Submitted by Alicia DeRuscio, B.S.
Community Education Assistant
According to the National Institute of Diabetes and Digestive and Kidney Diseases (NIDDK), over 30 million Americans have diabetes with 1.5 million Americans newly diagnosed every year.
What is diabetes?
The NIDDK defines diabetes as a chronic health condition that occurs when blood glucose levels, or blood sugar, get too high. When you eat, your digestive system breaks down much of your food into glucose. Glucose is then absorbed into your blood and eventually used as energy.
However, in order for your cells to absorb glucose they must be supplied with a hormone called insulin. Insulin acts as a key to “unlock” the cells and allow glucose to enter. When the body doesn’t have enough insulin or cannot use the insulin properly, glucose is unable to enter your cells and remains in your blood. This lack of insulin results in diabetes.
Over time, diabetes can cause major health problems including heart disease, stroke, kidney disease and more. In light of November being ‘American Diabetes Month,’ it’s important to educate yourself on the different types of diabetes, the risk factors, and the steps you can take in preventing diabetes.
Type 1 and Type 2 Diabetes
The American Heart Association classifies diabetes into two main forms: type 1 diabetes and type 2 diabetes. According to the NIDDK, if you have type 1 diabetes your body does not make insulin on its own. Therefore, you must take insulin every day.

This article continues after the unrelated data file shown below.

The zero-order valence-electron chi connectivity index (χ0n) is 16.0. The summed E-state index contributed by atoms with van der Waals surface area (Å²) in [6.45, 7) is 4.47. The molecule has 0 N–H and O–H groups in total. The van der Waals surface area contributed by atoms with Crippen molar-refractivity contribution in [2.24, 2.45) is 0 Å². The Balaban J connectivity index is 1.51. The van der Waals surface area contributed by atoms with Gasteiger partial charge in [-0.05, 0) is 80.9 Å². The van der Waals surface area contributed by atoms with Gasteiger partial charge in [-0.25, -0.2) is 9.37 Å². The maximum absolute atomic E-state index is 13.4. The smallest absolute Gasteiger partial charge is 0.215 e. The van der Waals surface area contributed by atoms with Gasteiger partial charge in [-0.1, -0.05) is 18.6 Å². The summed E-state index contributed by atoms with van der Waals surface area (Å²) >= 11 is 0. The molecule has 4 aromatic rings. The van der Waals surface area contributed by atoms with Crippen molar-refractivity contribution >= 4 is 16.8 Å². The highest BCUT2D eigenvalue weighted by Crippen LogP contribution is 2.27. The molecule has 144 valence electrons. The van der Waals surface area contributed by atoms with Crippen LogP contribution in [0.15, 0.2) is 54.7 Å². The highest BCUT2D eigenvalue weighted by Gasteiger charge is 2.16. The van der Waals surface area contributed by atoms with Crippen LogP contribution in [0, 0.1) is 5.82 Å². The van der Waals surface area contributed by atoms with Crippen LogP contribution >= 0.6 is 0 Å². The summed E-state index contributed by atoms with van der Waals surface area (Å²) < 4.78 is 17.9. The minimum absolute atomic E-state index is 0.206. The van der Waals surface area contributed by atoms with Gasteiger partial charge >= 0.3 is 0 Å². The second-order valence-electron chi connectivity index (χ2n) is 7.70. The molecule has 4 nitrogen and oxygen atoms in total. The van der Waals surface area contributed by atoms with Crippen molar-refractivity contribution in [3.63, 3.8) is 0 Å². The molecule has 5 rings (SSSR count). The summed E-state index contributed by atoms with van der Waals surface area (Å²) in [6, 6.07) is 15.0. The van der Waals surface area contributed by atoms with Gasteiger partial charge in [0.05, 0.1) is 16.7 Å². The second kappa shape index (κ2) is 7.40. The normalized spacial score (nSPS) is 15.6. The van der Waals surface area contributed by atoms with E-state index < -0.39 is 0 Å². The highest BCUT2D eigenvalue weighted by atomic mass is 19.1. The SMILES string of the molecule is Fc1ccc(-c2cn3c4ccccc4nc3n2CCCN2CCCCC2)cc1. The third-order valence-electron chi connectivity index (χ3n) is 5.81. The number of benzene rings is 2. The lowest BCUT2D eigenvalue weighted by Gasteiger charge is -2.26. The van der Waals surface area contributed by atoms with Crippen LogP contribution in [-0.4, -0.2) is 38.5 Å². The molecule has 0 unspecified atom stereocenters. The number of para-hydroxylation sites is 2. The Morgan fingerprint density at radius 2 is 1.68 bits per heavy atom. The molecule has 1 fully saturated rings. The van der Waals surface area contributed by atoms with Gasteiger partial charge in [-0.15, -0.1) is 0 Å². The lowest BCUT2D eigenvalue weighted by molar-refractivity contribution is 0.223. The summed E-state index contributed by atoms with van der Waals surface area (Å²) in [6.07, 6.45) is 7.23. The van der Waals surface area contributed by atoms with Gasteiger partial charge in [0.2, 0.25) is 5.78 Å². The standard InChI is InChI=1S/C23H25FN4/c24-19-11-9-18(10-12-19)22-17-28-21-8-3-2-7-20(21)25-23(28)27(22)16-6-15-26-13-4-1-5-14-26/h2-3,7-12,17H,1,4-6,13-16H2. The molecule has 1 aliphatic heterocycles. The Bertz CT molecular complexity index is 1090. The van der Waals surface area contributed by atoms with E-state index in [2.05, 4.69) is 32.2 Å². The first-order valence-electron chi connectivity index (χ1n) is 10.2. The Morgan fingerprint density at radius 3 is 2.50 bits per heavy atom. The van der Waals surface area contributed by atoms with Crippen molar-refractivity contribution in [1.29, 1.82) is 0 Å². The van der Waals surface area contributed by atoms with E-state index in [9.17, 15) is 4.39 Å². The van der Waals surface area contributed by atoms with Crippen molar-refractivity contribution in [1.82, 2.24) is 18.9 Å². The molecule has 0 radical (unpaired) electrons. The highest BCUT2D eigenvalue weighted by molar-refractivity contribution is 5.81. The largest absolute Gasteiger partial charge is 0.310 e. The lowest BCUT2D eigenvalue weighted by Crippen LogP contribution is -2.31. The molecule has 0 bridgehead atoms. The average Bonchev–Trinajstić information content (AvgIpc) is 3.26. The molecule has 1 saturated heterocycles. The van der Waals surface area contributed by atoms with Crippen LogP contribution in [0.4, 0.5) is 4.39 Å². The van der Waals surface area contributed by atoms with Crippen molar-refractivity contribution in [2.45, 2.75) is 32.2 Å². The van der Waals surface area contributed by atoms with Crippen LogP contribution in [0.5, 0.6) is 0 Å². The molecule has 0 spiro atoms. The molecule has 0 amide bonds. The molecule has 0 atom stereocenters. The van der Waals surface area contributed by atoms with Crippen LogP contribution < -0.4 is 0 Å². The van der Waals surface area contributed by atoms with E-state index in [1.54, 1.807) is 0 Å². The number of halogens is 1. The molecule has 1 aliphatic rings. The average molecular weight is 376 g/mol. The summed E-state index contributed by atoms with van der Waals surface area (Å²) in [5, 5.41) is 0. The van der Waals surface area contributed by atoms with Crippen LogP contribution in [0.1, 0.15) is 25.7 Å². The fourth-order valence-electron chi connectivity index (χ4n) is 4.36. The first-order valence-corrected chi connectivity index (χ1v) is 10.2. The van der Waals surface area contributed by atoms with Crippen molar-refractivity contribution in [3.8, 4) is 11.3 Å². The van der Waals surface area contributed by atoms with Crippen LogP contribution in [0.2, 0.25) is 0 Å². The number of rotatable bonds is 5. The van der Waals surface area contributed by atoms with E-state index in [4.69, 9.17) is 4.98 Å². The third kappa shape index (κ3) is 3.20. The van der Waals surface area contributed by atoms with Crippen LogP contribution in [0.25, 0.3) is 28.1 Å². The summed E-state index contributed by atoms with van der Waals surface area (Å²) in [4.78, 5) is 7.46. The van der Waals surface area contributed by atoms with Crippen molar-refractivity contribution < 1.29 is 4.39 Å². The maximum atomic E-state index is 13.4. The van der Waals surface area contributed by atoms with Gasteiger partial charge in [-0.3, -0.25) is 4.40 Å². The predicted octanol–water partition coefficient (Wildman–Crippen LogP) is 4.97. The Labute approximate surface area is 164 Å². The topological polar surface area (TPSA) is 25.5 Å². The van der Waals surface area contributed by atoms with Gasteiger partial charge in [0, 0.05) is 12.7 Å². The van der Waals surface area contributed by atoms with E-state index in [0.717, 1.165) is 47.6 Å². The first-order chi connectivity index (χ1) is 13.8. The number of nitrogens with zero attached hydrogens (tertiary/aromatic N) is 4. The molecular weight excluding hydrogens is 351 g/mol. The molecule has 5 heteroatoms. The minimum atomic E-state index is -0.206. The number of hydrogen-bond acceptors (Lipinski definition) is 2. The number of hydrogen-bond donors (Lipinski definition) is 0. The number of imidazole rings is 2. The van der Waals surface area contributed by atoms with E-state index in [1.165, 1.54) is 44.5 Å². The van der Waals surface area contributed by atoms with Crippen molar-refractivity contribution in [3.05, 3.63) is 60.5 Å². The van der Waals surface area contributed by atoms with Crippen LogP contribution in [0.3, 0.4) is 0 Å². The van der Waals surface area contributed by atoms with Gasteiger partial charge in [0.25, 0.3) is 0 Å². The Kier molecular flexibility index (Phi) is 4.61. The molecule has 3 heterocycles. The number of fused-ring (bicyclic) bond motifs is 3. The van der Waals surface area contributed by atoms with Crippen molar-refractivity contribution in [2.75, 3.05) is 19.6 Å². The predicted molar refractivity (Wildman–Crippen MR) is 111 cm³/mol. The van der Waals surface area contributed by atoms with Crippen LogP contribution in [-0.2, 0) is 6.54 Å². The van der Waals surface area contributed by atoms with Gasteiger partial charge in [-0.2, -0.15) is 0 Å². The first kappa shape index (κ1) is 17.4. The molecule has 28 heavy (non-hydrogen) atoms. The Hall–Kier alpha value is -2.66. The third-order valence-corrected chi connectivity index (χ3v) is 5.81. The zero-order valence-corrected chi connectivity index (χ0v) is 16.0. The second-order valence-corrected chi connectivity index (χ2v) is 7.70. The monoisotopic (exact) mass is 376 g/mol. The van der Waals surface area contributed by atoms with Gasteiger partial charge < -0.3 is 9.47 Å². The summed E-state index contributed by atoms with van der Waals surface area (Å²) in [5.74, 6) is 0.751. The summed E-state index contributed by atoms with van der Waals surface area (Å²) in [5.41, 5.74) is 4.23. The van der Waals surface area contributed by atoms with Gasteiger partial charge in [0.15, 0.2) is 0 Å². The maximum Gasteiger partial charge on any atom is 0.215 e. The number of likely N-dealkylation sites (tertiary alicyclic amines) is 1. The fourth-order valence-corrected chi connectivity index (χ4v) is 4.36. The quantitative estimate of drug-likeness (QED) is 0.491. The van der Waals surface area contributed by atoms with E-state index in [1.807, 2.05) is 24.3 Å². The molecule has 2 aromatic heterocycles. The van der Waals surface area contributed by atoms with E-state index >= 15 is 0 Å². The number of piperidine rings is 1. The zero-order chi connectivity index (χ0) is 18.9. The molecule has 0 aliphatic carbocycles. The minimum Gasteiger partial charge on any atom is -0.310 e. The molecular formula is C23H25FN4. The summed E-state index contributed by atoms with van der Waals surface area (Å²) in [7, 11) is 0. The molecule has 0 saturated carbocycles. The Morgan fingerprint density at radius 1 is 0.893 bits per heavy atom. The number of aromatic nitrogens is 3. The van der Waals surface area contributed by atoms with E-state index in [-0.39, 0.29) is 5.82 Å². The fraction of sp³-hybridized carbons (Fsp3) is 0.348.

If you have type 2 diabetes your body either does not make insulin properly or does not use the insulin that is made properly. Type 2 diabetes is the most common form of diabetes and can usually be managed through diet and exercise.
Other forms of diabetes include gestational diabetes, monogenic diabetes and cystic fibrosis–related diabetes.
The National Institute of Diabetes and Digestive and Kidney Diseases lists several risk factors for developing diabetes including:
- Being 45 years of age or older
- Having a family history of diabetes
- Being overweight
- Lack of physical activity
- Other health problems such as high blood pressure
In order to reduce your risk for developing diabetes, the American Heart Association recommends managing weight by consuming a heart–healthy diet that includes all five food groups and limits saturated fat, trans fat, salt and added sugars.
Aim to get at least 150 minutes of physical activity each week at a moderate intensity. Moderate intensity activities may include brisk walking, light bicycling, or water aerobics
Other preventative measures include minimizing alcohol consumption, quitting smoking, lowering blood pressure and taking medications as prescribed by your healthcare provider.
HealthLink currently offers a monthly ‘Diabetes Discussion.’ These free educational sessions are for anyone with diabetes, their family members and caregivers. A new topic will be discussed each month focusing on strategies to assist with managing this chronic condition.
For more information on diabetes, talk to your healthcare provider or call HealthLink Littauer at 518-736-1120. You can email us at firstname.lastname@example.org or visit our wellness center on 2 Colonial Court in downtown Johnstown. We’re your community health & wellness service of Nathan Littauer Hospital and Nursing Home.